The Honorable Deb Fischer
United States Senate
454 Russell Senate Office Building
Washington, DC 20510
Dear Senator Fischer,
On behalf of National Taxpayers Union (NTU), the nation’s oldest taxpayer advocacy organization, I write to express our strong support for S. 2119, the Stop Improper Federal Bonuses Act. Your legislation would bring additional oversight and transparency to the payment of taxpayer-funded bonuses to federal workers who have serious workplace conduct violations. We are proud to support this common sense legislation and urge all Senators to call for its swift passage.
With the federal debt now above $22 trillion and projected $1 trillion deficits in the near future, it is essential that lawmakers do everything in their power to bring accountability to every dollar that is spent. A bipartisan starting point should be to rein in spending plagued with abuse. Far too often taxpayers hear reports of widespread waste and mismanagement of their hard-earned tax dollars at federal agencies. Ensuring taxpayer dollars are spent in a cost-effective and efficient manner must be at the forefront in the minds of lawmakers.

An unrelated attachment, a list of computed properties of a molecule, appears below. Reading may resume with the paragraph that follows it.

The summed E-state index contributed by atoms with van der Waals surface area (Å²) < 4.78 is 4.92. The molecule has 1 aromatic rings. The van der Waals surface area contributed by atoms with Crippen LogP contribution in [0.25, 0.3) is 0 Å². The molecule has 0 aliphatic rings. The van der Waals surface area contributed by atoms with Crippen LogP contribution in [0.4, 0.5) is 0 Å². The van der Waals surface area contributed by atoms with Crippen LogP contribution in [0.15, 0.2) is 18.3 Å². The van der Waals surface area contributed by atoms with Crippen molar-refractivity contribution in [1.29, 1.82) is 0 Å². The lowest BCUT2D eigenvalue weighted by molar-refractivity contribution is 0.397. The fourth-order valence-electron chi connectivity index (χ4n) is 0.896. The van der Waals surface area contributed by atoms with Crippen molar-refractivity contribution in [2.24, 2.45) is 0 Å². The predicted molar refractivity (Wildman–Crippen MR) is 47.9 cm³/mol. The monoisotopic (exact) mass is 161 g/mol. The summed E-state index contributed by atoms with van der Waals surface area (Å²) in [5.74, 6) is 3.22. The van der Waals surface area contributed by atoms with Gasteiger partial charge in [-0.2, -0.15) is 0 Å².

One of the more egregious examples is the gross overuse of taxpayer funds in the form of bonuses that are given to federal workers who have engaged in serious misconduct and criminal activity. According to a 2018 Department of Treasury Inspector General report, between October 2015 and December 2016, the IRS issued more than $1.7 million in awards to employees with disciplinary or adverse actions during the prior year. According to the IRS report, “some of these employees had serious misconduct such as unauthorized access to tax return information, substance abuse, and sexual misconduct.” Plain and simple: bureaucrats who fail to adhere to basic workplace standards of conduct should not be rewarded with taxpayer-funded bonuses.
Thankfully, your legislation would put an end to this irresponsible practice by putting the interests of taxpayers above unelected bureaucrats. Under the “Stop Improper Federal Bonuses Act,” any federal employee who has been suspended for more than 14 days for violating agency policy would not be eligible for bonus payments or could be required to repay their bonus if found guilty of serious misconduct. In the private sector, workers with serious misconduct charges would not likely be eligible to earn a bonus, and it is only fair that public sector workers are held to that same standard.
NTU is pleased to support this good-government proposal and look forward to helping you achieve enactment of S. 2119.
Policy and Government Affairs Associate